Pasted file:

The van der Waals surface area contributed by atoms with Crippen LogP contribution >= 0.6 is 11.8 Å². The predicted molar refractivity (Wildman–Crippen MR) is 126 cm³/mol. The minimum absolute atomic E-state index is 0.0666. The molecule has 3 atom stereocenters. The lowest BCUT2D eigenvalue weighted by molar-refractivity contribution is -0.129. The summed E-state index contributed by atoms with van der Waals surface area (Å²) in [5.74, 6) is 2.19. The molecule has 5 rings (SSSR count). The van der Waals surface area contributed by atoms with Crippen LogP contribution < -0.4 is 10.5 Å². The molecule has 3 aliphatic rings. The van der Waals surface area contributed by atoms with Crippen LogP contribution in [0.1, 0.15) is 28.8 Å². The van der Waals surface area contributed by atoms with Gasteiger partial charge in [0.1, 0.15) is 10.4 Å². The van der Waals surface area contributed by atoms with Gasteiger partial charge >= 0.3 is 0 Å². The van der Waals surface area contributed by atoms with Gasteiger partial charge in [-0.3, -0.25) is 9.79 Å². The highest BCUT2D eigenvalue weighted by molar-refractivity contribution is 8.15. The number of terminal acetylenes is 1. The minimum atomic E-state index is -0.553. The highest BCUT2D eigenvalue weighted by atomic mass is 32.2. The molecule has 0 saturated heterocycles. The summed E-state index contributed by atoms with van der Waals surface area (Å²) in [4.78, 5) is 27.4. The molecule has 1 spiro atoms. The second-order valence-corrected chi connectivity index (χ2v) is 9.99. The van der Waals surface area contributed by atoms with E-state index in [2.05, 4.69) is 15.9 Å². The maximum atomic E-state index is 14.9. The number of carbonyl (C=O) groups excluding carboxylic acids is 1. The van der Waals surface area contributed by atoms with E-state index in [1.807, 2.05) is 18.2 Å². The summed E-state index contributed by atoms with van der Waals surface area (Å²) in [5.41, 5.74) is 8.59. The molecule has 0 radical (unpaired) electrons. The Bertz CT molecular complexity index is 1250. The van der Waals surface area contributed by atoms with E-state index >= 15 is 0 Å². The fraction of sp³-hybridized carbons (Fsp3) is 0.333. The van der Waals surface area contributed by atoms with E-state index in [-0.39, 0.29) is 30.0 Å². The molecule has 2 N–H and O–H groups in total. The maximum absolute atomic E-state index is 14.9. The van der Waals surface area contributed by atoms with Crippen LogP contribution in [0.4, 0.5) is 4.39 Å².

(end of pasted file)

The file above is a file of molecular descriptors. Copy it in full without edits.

The van der Waals surface area contributed by atoms with Crippen LogP contribution >= 0.6 is 11.8 Å². The predicted molar refractivity (Wildman–Crippen MR) is 126 cm³/mol. The minimum absolute atomic E-state index is 0.0666. The molecule has 3 atom stereocenters. The lowest BCUT2D eigenvalue weighted by molar-refractivity contribution is -0.129. The summed E-state index contributed by atoms with van der Waals surface area (Å²) in [5.74, 6) is 2.19. The molecule has 5 rings (SSSR count). The van der Waals surface area contributed by atoms with Crippen LogP contribution < -0.4 is 10.5 Å². The molecule has 3 aliphatic rings. The van der Waals surface area contributed by atoms with Crippen LogP contribution in [0.1, 0.15) is 28.8 Å². The van der Waals surface area contributed by atoms with Gasteiger partial charge in [0.1, 0.15) is 10.4 Å². The van der Waals surface area contributed by atoms with Gasteiger partial charge >= 0.3 is 0 Å². The van der Waals surface area contributed by atoms with Gasteiger partial charge in [-0.3, -0.25) is 9.79 Å². The highest BCUT2D eigenvalue weighted by molar-refractivity contribution is 8.15. The number of terminal acetylenes is 1. The minimum atomic E-state index is -0.553. The highest BCUT2D eigenvalue weighted by atomic mass is 32.2. The molecule has 0 saturated heterocycles. The summed E-state index contributed by atoms with van der Waals surface area (Å²) in [4.78, 5) is 27.4. The molecule has 1 spiro atoms. The second-order valence-corrected chi connectivity index (χ2v) is 9.99. The van der Waals surface area contributed by atoms with E-state index in [2.05, 4.69) is 15.9 Å². The maximum atomic E-state index is 14.9. The number of carbonyl (C=O) groups excluding carboxylic acids is 1. The van der Waals surface area contributed by atoms with E-state index in [1.807, 2.05) is 18.2 Å². The summed E-state index contributed by atoms with van der Waals surface area (Å²) in [5.41, 5.74) is 8.59. The molecule has 0 radical (unpaired) electrons. The Bertz CT molecular complexity index is 1250. The van der Waals surface area contributed by atoms with E-state index >= 15 is 0 Å². The fraction of sp³-hybridized carbons (Fsp3) is 0.333. The van der Waals surface area contributed by atoms with E-state index in [-0.39, 0.29) is 30.0 Å². The molecule has 2 N–H and O–H groups in total. The maximum absolute atomic E-state index is 14.9. The van der Waals surface area contributed by atoms with Crippen LogP contribution in [0.4, 0.5) is 4.39 Å².